Background: NorthWestern Energy makes blanket statements about the unreliability and intermittency of renewable energy, but the company’s analysis is shallow. Other states are embracing wind and solar energy and have integrated it into their electricity portfolios. Could it be NorthWestern Energy wants to shortcut this analysis so it can build expensive fossil fuel infrastructure that will reward its stockholders? This attitude puts its ratepayers at risk. Why should we pay more than the going rate because of a monopoly utility’s aversion to Montana’s vast resources of wind and solar?
11 East Park Street
Butte, MT 59701
The Montana Public Service Commission
1701 Prospect Street
The Montana Consumer Counsel
P.O. Box 201703
Helena, MT 59620-1703
Dear Montana Energy Officials,
Please accept my comment on NorthWestern Energy’s procurement plan.
NorthWestern Energy’s procurement plan states that renewable energy is unreliable, intermittent, and can’t meet capacity at times of peak loads. But the plan should go into more depth to prove this argument. The argument seems designed to lead to a foregone conclusion, not one to truly examines the integration of renewables backed by storage technologies such as lithium ion batteries and the FERC-certified pump storage facility at Gordon Butte.
Certainly an exploration of how other states and nationalities have solved this problem would be helpful.
Those who have followed this issue have seen the same NorthWestern Energy graphs for three years now. It seems that NorthWestern Energy uses them as a pummel. Let’s just say that the company has lacked initiative – or knowledge – to model other possibilities.
Other companies, meanwhile, have graphs that show peak demand as something other than one-dimensional. Peak demand can be graphed to show to lead-up, many dimensions of the peak itself, and then the decline in electricity demand. One study found that 10 percent of the U.S. electrical system is built to address the demand of 1 percent of the year’s hours.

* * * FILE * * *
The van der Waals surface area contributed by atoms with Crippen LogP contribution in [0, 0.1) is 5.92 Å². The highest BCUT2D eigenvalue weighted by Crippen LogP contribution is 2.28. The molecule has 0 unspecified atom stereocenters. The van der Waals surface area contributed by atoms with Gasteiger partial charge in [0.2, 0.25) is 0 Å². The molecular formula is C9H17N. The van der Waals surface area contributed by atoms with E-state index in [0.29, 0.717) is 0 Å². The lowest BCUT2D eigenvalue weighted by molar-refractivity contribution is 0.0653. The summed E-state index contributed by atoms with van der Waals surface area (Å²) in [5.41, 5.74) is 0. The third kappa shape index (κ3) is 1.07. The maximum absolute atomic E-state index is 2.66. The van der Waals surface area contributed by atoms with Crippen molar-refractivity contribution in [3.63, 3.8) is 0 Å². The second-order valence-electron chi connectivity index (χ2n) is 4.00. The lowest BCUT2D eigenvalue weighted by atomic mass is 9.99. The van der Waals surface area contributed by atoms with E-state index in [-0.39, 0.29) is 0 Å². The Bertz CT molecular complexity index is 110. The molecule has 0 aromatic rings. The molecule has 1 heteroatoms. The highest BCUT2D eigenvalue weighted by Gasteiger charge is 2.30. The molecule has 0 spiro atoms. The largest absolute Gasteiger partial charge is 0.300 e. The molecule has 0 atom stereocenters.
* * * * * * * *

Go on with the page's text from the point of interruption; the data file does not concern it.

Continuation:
Reducing those demand peaks – which NorthWestern Energy meets with the costliest, most climate-polluting electricity generation – can have a significant impact on consumers’ bottom lines. One analyst suggested that every dollar spent on reducing peak demand will save consumers $2 to $3.
Certainly the Northwest Planning and Conservation Council has noticed the details of demand response, suggesting that utilities like NorthWestern Energy can meet all power needs in the northwest with conservation and demand response.
Energy technology is rapidly changing. It’s an era of the “smart grid,” where variable platforms carrying energy from different – sometimes distant – places must be intergrated. Companies that master this integration of wind generators, fossil fuel generators, hydroelectric dams, and distributed energy such as solar panels will succeed. NorthWestern Energy seems to be a company wanting to rely on engineers who just want to be able to turn knobs will fail.
In Montana, an extensive 2016 Montana Conservation Voter poll revealed that over 90 percent of Montana voters favored increasing wind energy, more than 85 percent favored increasing solar energy, and two-thirds supported renewable energy and carbon reductions to meet the targets of the federal Clean Power Plan.
Why has NorthWestern Energy avoided discussions of actions other utilities have taken to increase reliability for renewable energy power? Why hasn’t NorthWestern Energy included in depth analysis of microgrids and solar and wind projects coupled with battery storage?
Why hasn’t NorthWestern Energy discussed in its procurement plan other ideas out there for increasing the reliability of renewable energy:
- Investing in local distributed generation?
- Investing in energy efficiency?
- Investing in other technologies of energy storage like the Gordon Butte hydro storage project?
The company should go back to the drawing board with an open mind, with creative engineers who want to explore these questions and get rid of the old graphics.